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Whales, fans turn out during Dana Point's Festival of Whales

Boat excursions during Dana Point's annual Festival of Whales give visitors a chance to see the sea mammals up close during their migration to Baja, Mexico.

March 08, 2012|By Katherine Tulich, Special to the Los Angeles Times
  • The Dana Point Festival of Whales should capitalize on what's been a busy whale-watching season in Southern California.
The Dana Point Festival of Whales should capitalize on what's been… (Dana Point Festival of Whales )

It was a clear day off the Dana Point Harbor last weekend as one of the many leisure boats headed off to search for the coast's regular visitors these days: migrating gray whales. It didn't take long before the captain announced two large adults had been spotted.

Squeals of delight rippled through the passengers. "Everyone turns into a 5-year-old child when they see one of these magnificent creatures," said Doug Thompson, onboard marine naturalist for an excursion with Dana Wharf Sportfishing and Whale Watching. The boat followed the whales for an hour as they frolicked and rolled in the water. The gray whales seemed to be putting on quite a show.

It's been a bumper season for cetaceans this year. By the end of February, 200 gray whales had been spotted off Dana Point (last year it took till the end of March to reach that number). Humpbacks and killer whales have also been seen, and a recent Internet video of a dolphin stampede in the area went viral.

It isn't just a marine mammal mixer happening out at sea, it's also party time on land as Dana Point continues its annual two-weekend event, Festival of Whales. It began last week and drew big crowds to the casual, intimate Orange County harbor.

Now in its 41st year, the festival has grown from a small walking parade to a jampacked, four-day event attracting more than 100,000 visitors.

"Originally it was a very low-key weekend event to help spread the awareness of the whales," said Donna Kalez, general manager of Dana Wharf Sportfishing and Whale Watching. Kalez's father, Don Hansen, first established whale watching in the area, and he began the first festival when the harbor opened in 1971. "[The festival] has now blossomed into a huge community celebration with over 50 activities taking place over the two weekends," she said.

Kalez's company holds whale watching trips every hour during the festival, with more intimate trips offered three times a day on their smaller, speedier catamaran. Many other operators participate in the event as well. The Ocean Institute hosts educational trips, while exclusive yacht companies offer more luxurious experiences.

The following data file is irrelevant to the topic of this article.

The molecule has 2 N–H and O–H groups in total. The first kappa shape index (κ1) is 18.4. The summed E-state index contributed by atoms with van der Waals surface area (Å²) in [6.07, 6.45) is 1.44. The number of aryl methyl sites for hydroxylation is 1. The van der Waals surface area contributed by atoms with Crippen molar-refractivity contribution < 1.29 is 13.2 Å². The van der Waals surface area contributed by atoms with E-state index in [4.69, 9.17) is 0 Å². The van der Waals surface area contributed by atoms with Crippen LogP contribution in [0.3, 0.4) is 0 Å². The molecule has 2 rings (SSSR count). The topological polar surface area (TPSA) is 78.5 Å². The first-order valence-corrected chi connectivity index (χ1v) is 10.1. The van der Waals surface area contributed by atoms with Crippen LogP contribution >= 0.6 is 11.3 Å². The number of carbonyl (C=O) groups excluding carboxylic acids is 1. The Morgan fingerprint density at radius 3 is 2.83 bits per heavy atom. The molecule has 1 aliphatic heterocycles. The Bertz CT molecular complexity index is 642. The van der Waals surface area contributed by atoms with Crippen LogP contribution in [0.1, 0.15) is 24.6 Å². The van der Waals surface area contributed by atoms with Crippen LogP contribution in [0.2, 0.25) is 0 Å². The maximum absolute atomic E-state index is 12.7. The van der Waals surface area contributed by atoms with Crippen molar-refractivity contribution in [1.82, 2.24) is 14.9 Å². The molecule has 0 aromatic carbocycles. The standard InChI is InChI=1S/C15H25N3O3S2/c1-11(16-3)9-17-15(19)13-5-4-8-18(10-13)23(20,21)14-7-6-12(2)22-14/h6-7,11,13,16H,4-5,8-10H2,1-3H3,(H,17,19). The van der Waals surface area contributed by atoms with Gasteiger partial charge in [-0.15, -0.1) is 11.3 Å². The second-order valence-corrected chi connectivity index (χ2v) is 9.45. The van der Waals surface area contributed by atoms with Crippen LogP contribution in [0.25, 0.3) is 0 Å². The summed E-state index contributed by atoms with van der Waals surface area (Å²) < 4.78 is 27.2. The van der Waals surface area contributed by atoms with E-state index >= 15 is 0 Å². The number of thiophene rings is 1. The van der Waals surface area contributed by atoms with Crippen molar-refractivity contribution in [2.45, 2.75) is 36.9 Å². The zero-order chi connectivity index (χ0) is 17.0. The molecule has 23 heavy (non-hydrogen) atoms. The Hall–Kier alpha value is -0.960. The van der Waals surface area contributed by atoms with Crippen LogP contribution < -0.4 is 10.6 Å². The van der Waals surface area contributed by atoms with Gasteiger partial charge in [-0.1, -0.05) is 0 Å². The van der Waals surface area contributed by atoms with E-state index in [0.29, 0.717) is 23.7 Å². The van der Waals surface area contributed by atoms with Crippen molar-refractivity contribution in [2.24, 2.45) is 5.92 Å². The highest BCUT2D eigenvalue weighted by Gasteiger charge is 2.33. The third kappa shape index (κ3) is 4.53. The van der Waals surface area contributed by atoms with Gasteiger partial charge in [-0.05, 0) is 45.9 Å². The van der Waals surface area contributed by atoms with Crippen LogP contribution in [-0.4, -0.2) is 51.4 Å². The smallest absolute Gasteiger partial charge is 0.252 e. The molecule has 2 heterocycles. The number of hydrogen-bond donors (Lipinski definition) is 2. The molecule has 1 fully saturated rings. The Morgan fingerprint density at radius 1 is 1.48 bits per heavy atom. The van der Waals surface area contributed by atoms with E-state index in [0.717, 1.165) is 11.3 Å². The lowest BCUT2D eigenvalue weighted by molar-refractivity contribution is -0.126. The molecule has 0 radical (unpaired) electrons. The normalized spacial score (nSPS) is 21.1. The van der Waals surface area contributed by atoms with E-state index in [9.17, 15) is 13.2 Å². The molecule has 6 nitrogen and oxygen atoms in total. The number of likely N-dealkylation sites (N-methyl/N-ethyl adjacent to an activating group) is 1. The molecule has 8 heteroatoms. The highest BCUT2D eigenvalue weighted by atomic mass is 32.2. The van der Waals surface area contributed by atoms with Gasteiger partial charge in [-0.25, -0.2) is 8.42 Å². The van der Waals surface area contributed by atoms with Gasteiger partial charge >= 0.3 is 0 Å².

The California gray whales can be seen off the coast from December to March as they embark on their 10,000-mile round-trip migration from their feeding grounds in the Arctic to lagoons in Baja, Mexico, where they mate and give birth.

"Dana Point is one of the best places to see whales," said Thompson, an expert on the life cycle of gray whales and one of the guest speakers featured in the festival's morning lecture series. "There is easy access to the ocean quickly from the harbor, the conditions are great so you rarely get a bumpy day out at sea, and the headlands here act as a navigational beacon for the whales so we have a chance to see them close to shore."

Not only a celebration of cetaceans, there are plenty of landlubber activities as well, including a fun run, sand castle workshops, a clam chowder cook-off with local restaurants, as well as concerts and arts and crafts displays.

The festival also hosts the annual Mongoose Cup led by local surfing legend Mickey Muñoz . It's an all-day learning clinic and race for stand up paddle (SUP) enthusiasts.

"Dana Point has become a huge hub for SUP. It's grown so popular with many events getting more serious and professional, but we try to keep ours very family-orientated," said Muñoz. There will be a fun paddle that's open to everyone, safety clinics, even a SUP yoga instructor on hand. "We want to educate and make it non-intimidating so that beginner to intermediate paddlers will feel comfortable."

The festival closes with a free concert on Sunday afternoon with local bands performing off Baby Beach. "We want people to know we are here to celebrate the annual migration of the California gray whale," says Kalez. "It's a fun carnival experience but also a chance to be educated and walk away with a little more respect for the whales."

Dana Point Festival of Whales

When: 10 a.m. to 4 p.m. Saturday and Sunday

Where: Dana Point Harbor, 34624 Golden Lantern, Dana Point

Cost: Prices vary for whale watching excursions. A free shuttle services all parking lots and event locations. See festival website for details.

Info: (888) 440-4309, http://www.festivalofwhales.com

calendar@latimes.com

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